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Strong earnings from Oracle, Broadcom, and Adobe

This week delivered strong earnings and outlooks from Oracle, Broadcom, and Adobe. The red thread behind all the results was strong demand for AI. Oracle’s new partnerships with Google Cloud and OpenAI are driving infrastructure demand leading analysts to expect revenue growth to go from 3.3% YoY in the previous quarter to 11.6% in four quarters from now. More importantly for shareholders, Oracle also expanded its operating margin by 170 basis points. Broadcom signalled a cyclical bottom in some of its businesses and pointed out that its AI chip segment will see accelerating growth. After three disappointing earnings releases Adobe finally surprised to the upside last night reporting better-than-expected revenue figures and especially the digital media business net new annual recurring revenue figure was strong.

It is difficult to see the US economy beginning to surprise to the downside when companies in general are upbeat on the future. There is an investment boom going on in information technology, health care, and communication services with investments up 50% over the past 3,5 years. The same growth rate in those three sectors was achieved over a period of 8 years leading up to this investment boom. In other words, corporate investments are going at twice growth today compared to the period 2012-2020. The utility sector is another sector that is experiencing a growth shift growing capital expenditures 23% since November 2022 when ChatGPT was launched publicly kickstarting growth in AI data centres and higher electricity consumption. Investments in the global utility sector had been unchanged in the preceding 14 years in nominal terms.

EU tariffs on Chinese EVs is just the beginning

The fragmentation game, which we have talked about over the past two years, is a geopolitical dynamics that puts an end to globalisation as we have come to know it fragmenting the world economy into big blocs. As we have also been saying for quite some time is that the harder China pushes on its subsidy-driven export strategy to offset domestic weakness the harder the pushback will be from the US and Europe. In the short term, China’s export policy is deflationary, but longer term it drives tariffs and higher inflation. The EU decided on Wednesday, to put tariffs of up to 50% on Chinese EVs. China has already said that they will retaliate. Germany is of course reluctant to be too harsh on China because Germany itself is an exporting country and benefits from globalisation and less trade friction. Our view is that this is only the beginning and more tariffs will come against China with their e-commerce businesses such as Shein and Temu as next in line.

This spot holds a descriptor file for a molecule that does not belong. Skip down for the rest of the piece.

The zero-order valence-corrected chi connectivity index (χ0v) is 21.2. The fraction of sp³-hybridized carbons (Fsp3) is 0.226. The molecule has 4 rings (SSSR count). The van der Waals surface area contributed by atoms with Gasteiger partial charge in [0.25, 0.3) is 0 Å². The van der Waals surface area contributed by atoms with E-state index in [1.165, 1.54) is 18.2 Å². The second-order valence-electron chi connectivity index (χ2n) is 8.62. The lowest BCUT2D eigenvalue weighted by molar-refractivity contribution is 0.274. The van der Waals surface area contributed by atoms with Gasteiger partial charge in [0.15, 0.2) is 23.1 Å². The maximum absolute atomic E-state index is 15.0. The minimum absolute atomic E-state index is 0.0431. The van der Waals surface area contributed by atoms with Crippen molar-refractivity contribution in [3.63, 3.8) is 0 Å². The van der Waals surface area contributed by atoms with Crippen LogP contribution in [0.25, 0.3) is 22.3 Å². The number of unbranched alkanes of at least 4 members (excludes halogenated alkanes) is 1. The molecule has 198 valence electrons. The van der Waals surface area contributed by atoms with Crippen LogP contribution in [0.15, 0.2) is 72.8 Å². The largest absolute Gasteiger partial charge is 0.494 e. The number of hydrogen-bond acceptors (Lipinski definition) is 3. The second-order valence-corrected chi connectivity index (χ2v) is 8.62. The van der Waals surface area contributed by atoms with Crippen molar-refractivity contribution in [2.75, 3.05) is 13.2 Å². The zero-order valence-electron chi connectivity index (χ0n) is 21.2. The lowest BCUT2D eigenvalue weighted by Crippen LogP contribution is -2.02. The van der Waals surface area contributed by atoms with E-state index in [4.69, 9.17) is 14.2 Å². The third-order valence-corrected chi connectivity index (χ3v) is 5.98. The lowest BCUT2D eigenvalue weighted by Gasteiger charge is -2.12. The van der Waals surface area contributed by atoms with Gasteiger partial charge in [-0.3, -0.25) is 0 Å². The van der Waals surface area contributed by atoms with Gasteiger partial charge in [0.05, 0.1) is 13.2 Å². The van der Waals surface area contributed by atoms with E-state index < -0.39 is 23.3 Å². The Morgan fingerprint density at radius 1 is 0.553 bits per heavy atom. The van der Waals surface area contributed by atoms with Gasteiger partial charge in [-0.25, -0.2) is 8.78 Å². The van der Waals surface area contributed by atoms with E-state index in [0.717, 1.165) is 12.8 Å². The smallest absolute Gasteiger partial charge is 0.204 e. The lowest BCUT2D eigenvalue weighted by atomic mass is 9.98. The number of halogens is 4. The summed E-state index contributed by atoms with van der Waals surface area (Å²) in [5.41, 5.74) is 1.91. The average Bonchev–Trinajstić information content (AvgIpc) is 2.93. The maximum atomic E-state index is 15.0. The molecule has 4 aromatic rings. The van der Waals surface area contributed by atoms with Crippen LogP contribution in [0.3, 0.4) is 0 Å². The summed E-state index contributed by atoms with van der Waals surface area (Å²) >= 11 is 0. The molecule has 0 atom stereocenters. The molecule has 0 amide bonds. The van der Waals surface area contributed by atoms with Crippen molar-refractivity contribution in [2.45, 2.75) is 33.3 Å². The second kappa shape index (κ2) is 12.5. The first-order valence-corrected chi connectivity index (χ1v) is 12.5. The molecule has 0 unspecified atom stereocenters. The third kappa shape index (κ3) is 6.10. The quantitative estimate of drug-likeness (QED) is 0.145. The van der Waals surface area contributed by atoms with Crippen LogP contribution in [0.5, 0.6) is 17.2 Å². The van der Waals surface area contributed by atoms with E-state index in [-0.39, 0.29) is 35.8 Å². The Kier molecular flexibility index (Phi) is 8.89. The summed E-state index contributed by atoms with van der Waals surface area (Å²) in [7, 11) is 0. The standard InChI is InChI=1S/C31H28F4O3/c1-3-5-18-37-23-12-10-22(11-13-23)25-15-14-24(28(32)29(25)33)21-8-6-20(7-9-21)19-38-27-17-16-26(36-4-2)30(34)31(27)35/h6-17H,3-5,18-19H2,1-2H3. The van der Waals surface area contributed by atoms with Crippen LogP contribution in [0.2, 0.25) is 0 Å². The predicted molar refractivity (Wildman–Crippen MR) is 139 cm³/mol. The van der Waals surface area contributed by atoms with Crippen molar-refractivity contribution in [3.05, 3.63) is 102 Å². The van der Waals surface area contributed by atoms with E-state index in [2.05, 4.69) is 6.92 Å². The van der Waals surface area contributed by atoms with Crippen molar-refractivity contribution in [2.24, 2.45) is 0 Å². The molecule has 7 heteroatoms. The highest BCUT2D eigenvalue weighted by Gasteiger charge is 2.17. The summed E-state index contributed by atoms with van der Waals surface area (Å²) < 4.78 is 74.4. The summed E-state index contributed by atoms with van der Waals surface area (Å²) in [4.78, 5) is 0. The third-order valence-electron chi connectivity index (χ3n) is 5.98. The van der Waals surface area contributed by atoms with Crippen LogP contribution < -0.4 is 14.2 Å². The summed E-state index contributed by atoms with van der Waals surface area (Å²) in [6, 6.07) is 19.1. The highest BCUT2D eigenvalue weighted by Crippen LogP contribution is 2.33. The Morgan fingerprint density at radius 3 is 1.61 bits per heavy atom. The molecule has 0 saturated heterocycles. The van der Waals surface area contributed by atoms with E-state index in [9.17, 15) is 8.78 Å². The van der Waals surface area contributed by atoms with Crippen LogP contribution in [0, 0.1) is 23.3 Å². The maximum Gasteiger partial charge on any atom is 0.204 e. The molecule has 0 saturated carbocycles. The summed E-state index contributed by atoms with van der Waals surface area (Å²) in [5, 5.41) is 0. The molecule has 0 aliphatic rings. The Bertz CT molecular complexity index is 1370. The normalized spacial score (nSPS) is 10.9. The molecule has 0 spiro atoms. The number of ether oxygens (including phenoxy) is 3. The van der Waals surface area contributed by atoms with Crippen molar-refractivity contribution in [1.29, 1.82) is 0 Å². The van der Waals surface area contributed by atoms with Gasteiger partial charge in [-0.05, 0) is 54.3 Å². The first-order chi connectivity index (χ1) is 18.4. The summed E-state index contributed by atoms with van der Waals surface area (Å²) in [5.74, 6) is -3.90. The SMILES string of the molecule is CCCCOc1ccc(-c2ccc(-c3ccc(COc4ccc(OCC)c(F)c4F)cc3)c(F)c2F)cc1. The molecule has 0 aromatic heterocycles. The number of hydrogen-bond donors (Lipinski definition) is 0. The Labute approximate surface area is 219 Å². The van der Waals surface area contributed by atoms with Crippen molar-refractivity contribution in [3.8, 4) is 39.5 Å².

Next week: ZEW, PMIs, and Lennar earnings

  • ZEW: On Tuesday the important ZEW survey for June is released which measure economic expectations for the German economy by financial experts. The index is expected to show 50 vs 47 in May which will mark the 11th straight month of rising expectations for the German economy.

  • Eurozone and US PMIs: The week ends with key preliminary June PMI figures for the Eurozone and the US with both expected to show overall robust growth. Eurozone composite PMI (services and manufacturing) is expected at 52.3 vs 52.2 in May.

  • Earnings: Key earnings to watch next week are Lennar (Mon) and Accenture (Thu) with the most interesting being Lennar earnings because the housing sector is very important for economic growth. Analysts expect Lennar to report FY24 Q2 (ending 31 May) revenue growth of 7% YoY and EPS of $3.24 up 10% YoY. Consensus is also looking for new-home orders to increase 18% YoY indicating that the housing market for homebuilders is still strong despite high mortgage rates.